2. Skimmers. Since some ATM card issuers continue to accept magstripe transactions, skimmers still pose a major problem. Criminals stick these inconspicuous, removable devices atop a normal card slot to steal data, especially in segments such as gas stations. We’ve also found that warmer seasons tend to have more skimmer activity than colder seasons. News stories on skimmers have alerted consumers to look out for compromised machines.

3. Jackpotting. With this attack, criminals gain physical access and install malware, specialized electronics or both to manipulate and control the ATM. This is more prevalent outside the U.S., where thieves exploit the unique vulnerabilities of in-wall ATMs (a device type not widespread in the U.S.). Jackpotting began to pop up in the U.S. in early 2018.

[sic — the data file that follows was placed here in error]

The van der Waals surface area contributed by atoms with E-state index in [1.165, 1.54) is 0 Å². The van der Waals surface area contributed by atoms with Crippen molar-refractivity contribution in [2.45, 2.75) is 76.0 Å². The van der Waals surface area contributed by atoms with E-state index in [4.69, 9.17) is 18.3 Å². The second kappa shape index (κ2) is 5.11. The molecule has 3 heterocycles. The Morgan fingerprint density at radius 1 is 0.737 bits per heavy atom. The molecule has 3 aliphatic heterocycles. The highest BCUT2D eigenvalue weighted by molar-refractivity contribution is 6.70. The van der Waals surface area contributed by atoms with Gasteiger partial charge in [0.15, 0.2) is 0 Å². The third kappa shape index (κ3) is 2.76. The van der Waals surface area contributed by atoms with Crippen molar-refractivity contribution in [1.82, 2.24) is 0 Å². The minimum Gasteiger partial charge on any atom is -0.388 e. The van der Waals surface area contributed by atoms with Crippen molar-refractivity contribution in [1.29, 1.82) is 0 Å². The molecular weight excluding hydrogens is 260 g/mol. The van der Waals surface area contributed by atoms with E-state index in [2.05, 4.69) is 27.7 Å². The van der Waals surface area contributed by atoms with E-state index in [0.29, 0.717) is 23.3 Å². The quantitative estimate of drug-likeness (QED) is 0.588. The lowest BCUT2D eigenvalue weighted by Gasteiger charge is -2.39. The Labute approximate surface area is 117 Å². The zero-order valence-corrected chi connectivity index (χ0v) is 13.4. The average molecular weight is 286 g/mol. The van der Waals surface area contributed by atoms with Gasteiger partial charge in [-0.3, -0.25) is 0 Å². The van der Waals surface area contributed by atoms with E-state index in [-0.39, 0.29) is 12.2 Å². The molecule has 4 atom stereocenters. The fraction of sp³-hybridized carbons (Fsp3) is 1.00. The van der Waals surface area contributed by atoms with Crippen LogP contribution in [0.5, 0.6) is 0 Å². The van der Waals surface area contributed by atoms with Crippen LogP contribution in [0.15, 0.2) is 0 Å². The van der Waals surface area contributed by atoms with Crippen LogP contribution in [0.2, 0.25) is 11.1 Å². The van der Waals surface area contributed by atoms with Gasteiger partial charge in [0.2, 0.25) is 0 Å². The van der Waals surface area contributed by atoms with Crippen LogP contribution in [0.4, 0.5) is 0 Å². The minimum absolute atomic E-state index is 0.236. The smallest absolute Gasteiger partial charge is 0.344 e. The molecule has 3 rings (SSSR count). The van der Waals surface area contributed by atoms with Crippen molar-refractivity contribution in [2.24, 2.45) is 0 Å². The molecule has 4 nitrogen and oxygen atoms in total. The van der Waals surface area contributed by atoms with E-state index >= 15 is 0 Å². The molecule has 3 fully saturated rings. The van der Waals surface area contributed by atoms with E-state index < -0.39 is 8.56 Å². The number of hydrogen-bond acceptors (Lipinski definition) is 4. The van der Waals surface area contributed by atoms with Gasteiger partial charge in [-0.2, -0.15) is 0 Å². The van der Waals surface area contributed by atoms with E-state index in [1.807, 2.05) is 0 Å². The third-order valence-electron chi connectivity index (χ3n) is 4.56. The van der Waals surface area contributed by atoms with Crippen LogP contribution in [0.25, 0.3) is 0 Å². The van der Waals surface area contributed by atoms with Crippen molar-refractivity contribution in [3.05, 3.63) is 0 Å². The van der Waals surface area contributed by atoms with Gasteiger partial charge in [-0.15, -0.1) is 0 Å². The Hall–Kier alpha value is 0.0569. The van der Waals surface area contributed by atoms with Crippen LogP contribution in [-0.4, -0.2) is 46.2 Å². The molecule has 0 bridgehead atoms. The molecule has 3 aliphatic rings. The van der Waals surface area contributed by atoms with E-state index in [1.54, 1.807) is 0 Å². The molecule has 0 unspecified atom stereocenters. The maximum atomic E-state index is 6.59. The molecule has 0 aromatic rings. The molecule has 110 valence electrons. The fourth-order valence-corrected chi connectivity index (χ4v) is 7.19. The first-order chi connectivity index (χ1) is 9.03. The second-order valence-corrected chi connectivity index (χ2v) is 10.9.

4. Multi-factor cardholder authentication. Multi-factor comes into effect especially with increased usage of mobile wallets and cardless ATM transactions. This exploits the cardholder’s mobile device to interact with verification codes and permission notifications. Transfers from wallet to wallet also typify this trend.

Best practices, smart intelligence

One of the most important takeaways is to underscore the critical role intelligence gathering and sharing play in creating effective ATM security controls.

Organizations should utilize key internal and external intelligence sources, including frontline personnel and cardholders. For example, a financial institution can gather intelligence when it educates customers to look for suspicious activity and report it. Institutions can also talk to the FBI and link events across the wider market—thereby improving the ability to discover and stop distributed schemes. Collaboration remains key to building a strong, wide moat around your ATM device fleet.